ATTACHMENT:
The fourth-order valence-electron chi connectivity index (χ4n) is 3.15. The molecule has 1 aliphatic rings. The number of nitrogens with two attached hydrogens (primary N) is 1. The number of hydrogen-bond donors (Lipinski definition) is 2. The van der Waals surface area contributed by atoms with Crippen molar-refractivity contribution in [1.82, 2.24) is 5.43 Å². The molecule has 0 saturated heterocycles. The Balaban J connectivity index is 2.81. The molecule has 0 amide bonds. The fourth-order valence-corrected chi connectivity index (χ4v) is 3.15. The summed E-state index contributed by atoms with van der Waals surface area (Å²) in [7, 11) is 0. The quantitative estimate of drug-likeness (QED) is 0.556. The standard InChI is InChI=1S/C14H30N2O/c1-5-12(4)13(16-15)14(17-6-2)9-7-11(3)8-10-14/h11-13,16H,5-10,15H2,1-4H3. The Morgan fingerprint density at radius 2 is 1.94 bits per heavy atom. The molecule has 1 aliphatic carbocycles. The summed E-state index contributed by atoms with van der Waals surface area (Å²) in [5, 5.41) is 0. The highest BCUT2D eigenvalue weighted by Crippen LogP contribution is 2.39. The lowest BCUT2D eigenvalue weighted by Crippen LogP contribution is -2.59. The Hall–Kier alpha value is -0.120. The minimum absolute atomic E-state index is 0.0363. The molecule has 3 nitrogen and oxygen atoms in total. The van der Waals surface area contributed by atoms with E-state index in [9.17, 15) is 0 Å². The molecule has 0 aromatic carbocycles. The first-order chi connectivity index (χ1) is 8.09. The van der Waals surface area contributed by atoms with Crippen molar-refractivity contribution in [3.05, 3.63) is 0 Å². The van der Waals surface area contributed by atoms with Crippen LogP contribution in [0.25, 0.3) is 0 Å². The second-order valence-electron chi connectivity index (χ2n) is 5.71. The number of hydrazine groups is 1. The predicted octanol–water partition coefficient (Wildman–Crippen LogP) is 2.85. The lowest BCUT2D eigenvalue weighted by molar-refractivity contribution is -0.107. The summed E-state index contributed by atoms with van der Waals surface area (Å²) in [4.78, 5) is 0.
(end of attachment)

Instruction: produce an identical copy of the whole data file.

The fourth-order valence-electron chi connectivity index (χ4n) is 3.15. The molecule has 1 aliphatic rings. The number of nitrogens with two attached hydrogens (primary N) is 1. The number of hydrogen-bond donors (Lipinski definition) is 2. The van der Waals surface area contributed by atoms with Crippen molar-refractivity contribution in [1.82, 2.24) is 5.43 Å². The molecule has 0 saturated heterocycles. The Balaban J connectivity index is 2.81. The molecule has 0 amide bonds. The fourth-order valence-corrected chi connectivity index (χ4v) is 3.15. The summed E-state index contributed by atoms with van der Waals surface area (Å²) in [7, 11) is 0. The quantitative estimate of drug-likeness (QED) is 0.556. The standard InChI is InChI=1S/C14H30N2O/c1-5-12(4)13(16-15)14(17-6-2)9-7-11(3)8-10-14/h11-13,16H,5-10,15H2,1-4H3. The Morgan fingerprint density at radius 2 is 1.94 bits per heavy atom. The molecule has 1 aliphatic carbocycles. The summed E-state index contributed by atoms with van der Waals surface area (Å²) in [5, 5.41) is 0. The highest BCUT2D eigenvalue weighted by Crippen LogP contribution is 2.39. The lowest BCUT2D eigenvalue weighted by Crippen LogP contribution is -2.59. The Hall–Kier alpha value is -0.120. The minimum absolute atomic E-state index is 0.0363. The molecule has 3 nitrogen and oxygen atoms in total. The van der Waals surface area contributed by atoms with E-state index in [9.17, 15) is 0 Å². The molecule has 0 aromatic carbocycles. The first-order chi connectivity index (χ1) is 8.09. The van der Waals surface area contributed by atoms with Crippen molar-refractivity contribution in [3.05, 3.63) is 0 Å². The van der Waals surface area contributed by atoms with Crippen LogP contribution in [0.25, 0.3) is 0 Å². The second-order valence-electron chi connectivity index (χ2n) is 5.71. The number of hydrazine groups is 1. The predicted octanol–water partition coefficient (Wildman–Crippen LogP) is 2.85. The lowest BCUT2D eigenvalue weighted by molar-refractivity contribution is -0.107. The summed E-state index contributed by atoms with van der Waals surface area (Å²) in [4.78, 5) is 0.